Jailed golf course owner defiant over use of waste

Bicester Advertiser: Mick Wyatt, right, with his nephew Mark, who has launched a bid to get Oxfordshire County Council to end its dispute over the use of waste material at the golf course Mick Wyatt, right, with his nephew Mark, who has launched a bid to get Oxfordshire County Council to end its dispute over the use of waste material at the golf course

JAILED golf course owner Mick Wyatt last night vowed he was prepared to go to prison again.

He has just been released from a two-month jail term at HMP Pentonville in London.

The 75-year-old yesterday spoke about his and his brother Ron’s time in prison and described how he lost one-and-a-half stone and spent most of the day in his cell.

The Wyatt brothers run Waterstock Golf Club near Wheatley and used between 56,000 and 65,000 cubic metres of waste material from the construction of the M40 services to carry out landscaping work in the 1990s, but did not get the correct permission.

Despite repeated requests by the county council, it says the waste has not yet been removed.

In December, the two brothers appeared at the Court of Appeal in London in a final attempt to avoid jail.

But a panel of three High Court judges found in favour of the county council and the pair were sent down to spend Christmas and New Year in Pentonville.

Mick Wyatt said: “We kept our heads down and lasted the course.

“The first day in there we were given a bunk bed but that didn’t work because Ron has his bad knee and I was on top but I fell out so they gave us single beds instead.

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“There were all sorts of people in there. One person who we met was on a bullion heist and was the getaway driver.”

Despite the jail term, he said he was still unable to comply with the High Court order to dig up his land, adding: “We have fought this for 16 years. We wouldn’t do that for no reason.

“I do accept that I could go back to prison for longer.”

Mr Wyatt’s 70-year-old brother Ron remains in prison.

Now Witney MP David Cameron has asked Justice Secretary Chris Grayling to look into his case after concerns about his health.

Ron is due to be released on Thursday, March 7.

His brother said: “Obviously we didn’t see any of our family and we missed them because we are quite close knit. Christmas was lost this year.”

It was in 1998 the brothers received the first injunction ordering them to clear the waste and, after no work was carried out, a High Court order was issued in 2005.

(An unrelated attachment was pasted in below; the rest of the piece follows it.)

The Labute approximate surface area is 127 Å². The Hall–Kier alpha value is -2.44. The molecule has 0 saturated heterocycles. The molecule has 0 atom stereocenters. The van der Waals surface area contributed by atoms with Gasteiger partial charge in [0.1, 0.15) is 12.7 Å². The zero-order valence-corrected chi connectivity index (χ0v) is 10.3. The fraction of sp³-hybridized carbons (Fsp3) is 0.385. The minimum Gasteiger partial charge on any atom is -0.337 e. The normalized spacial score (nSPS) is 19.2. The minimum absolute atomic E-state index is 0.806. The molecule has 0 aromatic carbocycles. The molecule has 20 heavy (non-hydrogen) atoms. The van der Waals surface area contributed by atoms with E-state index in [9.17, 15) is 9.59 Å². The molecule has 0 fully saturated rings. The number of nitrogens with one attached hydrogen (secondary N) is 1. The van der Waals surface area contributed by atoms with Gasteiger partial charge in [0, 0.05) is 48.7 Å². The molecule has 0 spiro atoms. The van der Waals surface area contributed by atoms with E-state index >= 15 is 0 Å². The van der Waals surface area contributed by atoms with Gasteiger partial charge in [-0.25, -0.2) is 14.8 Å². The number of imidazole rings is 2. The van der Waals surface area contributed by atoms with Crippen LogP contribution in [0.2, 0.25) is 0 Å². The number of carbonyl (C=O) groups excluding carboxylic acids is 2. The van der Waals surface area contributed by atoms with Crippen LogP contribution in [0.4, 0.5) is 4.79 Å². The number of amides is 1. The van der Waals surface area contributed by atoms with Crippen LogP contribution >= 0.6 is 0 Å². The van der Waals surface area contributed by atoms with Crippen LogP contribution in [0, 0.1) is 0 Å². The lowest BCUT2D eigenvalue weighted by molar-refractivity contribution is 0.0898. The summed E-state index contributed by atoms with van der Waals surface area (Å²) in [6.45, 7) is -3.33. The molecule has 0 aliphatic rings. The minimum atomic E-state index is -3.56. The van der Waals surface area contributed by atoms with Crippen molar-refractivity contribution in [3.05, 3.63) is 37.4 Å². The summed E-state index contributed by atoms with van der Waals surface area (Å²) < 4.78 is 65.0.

At their Court of Appeal hearing in December last year the Wyatts’ barrister said the pair had given the work to a contractor, who said the work couldn’t be done.

Ned Westaway added that it would be impossible to identify precisely what was needed to be done to put the land into a similar state that it was prior to the waste being dumped.

Last year Ron and Mick were jailed for six months and four months respectively for failing to comply with the order.

The family has also appealed to Oxford East MP Andrew Smith and Oxford West and Abingdon MP Nicola Blackwood for help.

Neither MP would say whether they would intervene, whether they supported the brothers or whether they felt they had been treated unfairly.

Ms Blackwood said: “The details of my constituents’ cases are obviously confidential, and this case is also particularly sensitive from a legal perspective, but I am, of course, offering Mr Wyatt, the same support and advice I offer to all my constituents as their local MP.”

Mr Smith said: “All parties will now need to consider whether any agreed way can be found to resolve the dispute, and it is clearly in the public interest that a fair solution is found.”

County council spokesman Owen Morton said: “The High Court injunction requiring the removal of the waste still applies.

“The council will continue to pursue appropriate enforcement action as necessary.

“The Wyatts continue to spend their energy criticising the actions of the council but avoid facing the reality that they have to remove unlawfully dumped material.”

Oxfordshire County Council has the power to enforce the order by removing the waste itself.

When asked whether this was something the council was considering, leader Ian Hudspeth said: “There were plans which should have been complied with so we are looking at all options available to us on how to proceed.”

  • THE Oxford Mail has been made aware of a flier headed Justice for the Wyatt Brothers appealing for people to sign a Government e-petition. It carries the Oxford Mail logo. This is an unauthorised use of the Oxford Mail logo and the newspaper is not involved nor endorses the campaign.
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